At my college, the University of Toronto, being an academic university in a left leaning city, it is not surprising that the majority of my colleagues are liberal. And why not, college students have the most to gain from liberal policies. Most don’t work and don’t pay any taxes, and are progressive, wanting to help everyone.

I used to be a liberal as well. But gradually, the impact of my internship and economics and exposure to American politics have left me to be a political moderate, or in Canada, a ‘conservative’. The reasons are fairly simple to me, but may not be to many of my colleagues. Younger people tend to be more progressive. Yes, liberal policies sound good on the outside. It sounds good to be able to help everyone, to make everyone more equal, to support progressive causes, to have the government supply services, improve roads + transportation + public goods + healthcare, to have the rich give to the poor. That all sounds good right? The Democratic party is so forward thinking to take care of everyone and support equality.

Then I looked a bit deeper into things. The more power you give to government, the more authority they will have over you, and the less freedom you have. The more you try to make everyone equal, the more it tends towards communism. The more you let government supply, the less you let business and private enterprise supply. And private businesses tend to be more efficient than government. Remember the government doesn’t have to make profit and because of this, they have no incentive to serve the people whereas businesses do in order to gain revenue. And of course, higher taxes to pay for these new services and expansion of government. Remember that when you tax high income individuals, you are taxing the economically most productive workers in the economy, and taking their hard earned money away to give to poor people who presumably have more incentive to be lazy and unproductive because of this redistribution of wealth. I would rather have private enterprise supply those services, and have the government do less, cut spending, cut taxes, and keep the inequality gap the way it is. It may sound like I’m being bigoted and selfish, but when I think of the idyllic time of the 1950s, a great prosperous time, it was mostly conservative policies and atmosphere that worked the way it should.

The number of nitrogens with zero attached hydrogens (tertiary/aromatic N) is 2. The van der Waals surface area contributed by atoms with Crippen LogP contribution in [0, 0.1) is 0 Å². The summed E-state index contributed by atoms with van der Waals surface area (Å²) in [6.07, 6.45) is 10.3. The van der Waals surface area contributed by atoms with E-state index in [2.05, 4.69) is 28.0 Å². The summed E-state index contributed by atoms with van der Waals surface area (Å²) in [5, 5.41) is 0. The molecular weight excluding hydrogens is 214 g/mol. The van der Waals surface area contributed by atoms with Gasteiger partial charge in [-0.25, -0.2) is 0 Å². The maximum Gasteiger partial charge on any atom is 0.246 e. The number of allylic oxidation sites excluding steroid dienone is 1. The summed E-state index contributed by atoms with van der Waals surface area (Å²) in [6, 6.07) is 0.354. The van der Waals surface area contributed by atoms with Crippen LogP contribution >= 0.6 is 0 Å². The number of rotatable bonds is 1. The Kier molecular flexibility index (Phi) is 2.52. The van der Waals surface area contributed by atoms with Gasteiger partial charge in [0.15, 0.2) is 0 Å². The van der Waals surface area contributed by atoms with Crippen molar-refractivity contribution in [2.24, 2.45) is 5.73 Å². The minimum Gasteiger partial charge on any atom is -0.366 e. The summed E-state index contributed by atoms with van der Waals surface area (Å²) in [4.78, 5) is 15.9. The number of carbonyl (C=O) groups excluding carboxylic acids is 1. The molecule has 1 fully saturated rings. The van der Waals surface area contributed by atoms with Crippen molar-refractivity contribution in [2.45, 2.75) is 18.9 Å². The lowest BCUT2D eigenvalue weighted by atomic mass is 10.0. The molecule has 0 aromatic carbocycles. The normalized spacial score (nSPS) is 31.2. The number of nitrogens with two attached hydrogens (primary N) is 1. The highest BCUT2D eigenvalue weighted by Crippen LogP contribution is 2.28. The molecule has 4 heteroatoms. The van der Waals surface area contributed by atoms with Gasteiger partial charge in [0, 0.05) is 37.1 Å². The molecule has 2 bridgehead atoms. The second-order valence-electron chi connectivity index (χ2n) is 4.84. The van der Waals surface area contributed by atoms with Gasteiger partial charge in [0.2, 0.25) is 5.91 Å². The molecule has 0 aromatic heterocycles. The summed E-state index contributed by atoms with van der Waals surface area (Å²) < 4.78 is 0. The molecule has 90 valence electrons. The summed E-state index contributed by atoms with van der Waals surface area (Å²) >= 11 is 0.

And so, the new mayor Rob Ford takes office, and I hope that Toronto should become more conservative if he enacts his policies, as I know politicians often lie and deceive. Most of my colleagues are disgusted at his election, as they should be as liberals, but as for me, I don’t have a problem with it, I just want to implore more people to realize the long term implications of their ‘progressive’ views, what it entails and that Mr Ford fulfills his promises.